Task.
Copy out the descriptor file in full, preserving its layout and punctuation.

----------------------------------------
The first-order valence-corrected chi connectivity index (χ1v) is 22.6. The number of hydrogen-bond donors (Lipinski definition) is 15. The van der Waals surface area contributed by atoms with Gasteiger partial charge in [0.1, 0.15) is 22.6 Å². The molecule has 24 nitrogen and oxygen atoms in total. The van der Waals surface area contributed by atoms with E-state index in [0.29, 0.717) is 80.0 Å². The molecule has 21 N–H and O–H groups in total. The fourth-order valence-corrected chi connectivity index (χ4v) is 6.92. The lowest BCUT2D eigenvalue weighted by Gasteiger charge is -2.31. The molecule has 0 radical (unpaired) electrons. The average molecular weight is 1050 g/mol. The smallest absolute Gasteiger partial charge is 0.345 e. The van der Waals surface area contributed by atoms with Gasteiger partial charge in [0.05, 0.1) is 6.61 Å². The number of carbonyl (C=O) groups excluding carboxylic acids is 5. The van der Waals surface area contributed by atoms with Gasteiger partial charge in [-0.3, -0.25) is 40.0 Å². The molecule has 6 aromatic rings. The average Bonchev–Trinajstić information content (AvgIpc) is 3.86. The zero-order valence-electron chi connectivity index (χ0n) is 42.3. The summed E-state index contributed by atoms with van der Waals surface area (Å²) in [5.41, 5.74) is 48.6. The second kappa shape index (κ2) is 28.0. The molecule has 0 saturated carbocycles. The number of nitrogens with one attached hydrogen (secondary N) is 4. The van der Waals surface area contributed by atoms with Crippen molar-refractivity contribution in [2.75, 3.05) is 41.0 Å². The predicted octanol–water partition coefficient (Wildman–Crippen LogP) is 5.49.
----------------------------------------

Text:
The first-order valence-corrected chi connectivity index (χ1v) is 22.6. The number of hydrogen-bond donors (Lipinski definition) is 15. The van der Waals surface area contributed by atoms with Gasteiger partial charge in [0.1, 0.15) is 22.6 Å². The molecule has 24 nitrogen and oxygen atoms in total. The van der Waals surface area contributed by atoms with E-state index in [0.29, 0.717) is 80.0 Å². The molecule has 21 N–H and O–H groups in total. The fourth-order valence-corrected chi connectivity index (χ4v) is 6.92. The lowest BCUT2D eigenvalue weighted by Gasteiger charge is -2.31. The molecule has 0 radical (unpaired) electrons. The average molecular weight is 1050 g/mol. The smallest absolute Gasteiger partial charge is 0.345 e. The van der Waals surface area contributed by atoms with Gasteiger partial charge in [0.05, 0.1) is 6.61 Å². The number of carbonyl (C=O) groups excluding carboxylic acids is 5. The van der Waals surface area contributed by atoms with Gasteiger partial charge in [-0.3, -0.25) is 40.0 Å². The molecule has 6 aromatic rings. The average Bonchev–Trinajstić information content (AvgIpc) is 3.86. The zero-order valence-electron chi connectivity index (χ0n) is 42.3. The summed E-state index contributed by atoms with van der Waals surface area (Å²) in [5.41, 5.74) is 48.6. The second kappa shape index (κ2) is 28.0. The molecule has 0 saturated carbocycles. The number of nitrogens with one attached hydrogen (secondary N) is 4. The van der Waals surface area contributed by atoms with Crippen molar-refractivity contribution in [2.75, 3.05) is 41.0 Å². The predicted octanol–water partition coefficient (Wildman–Crippen LogP) is 5.49.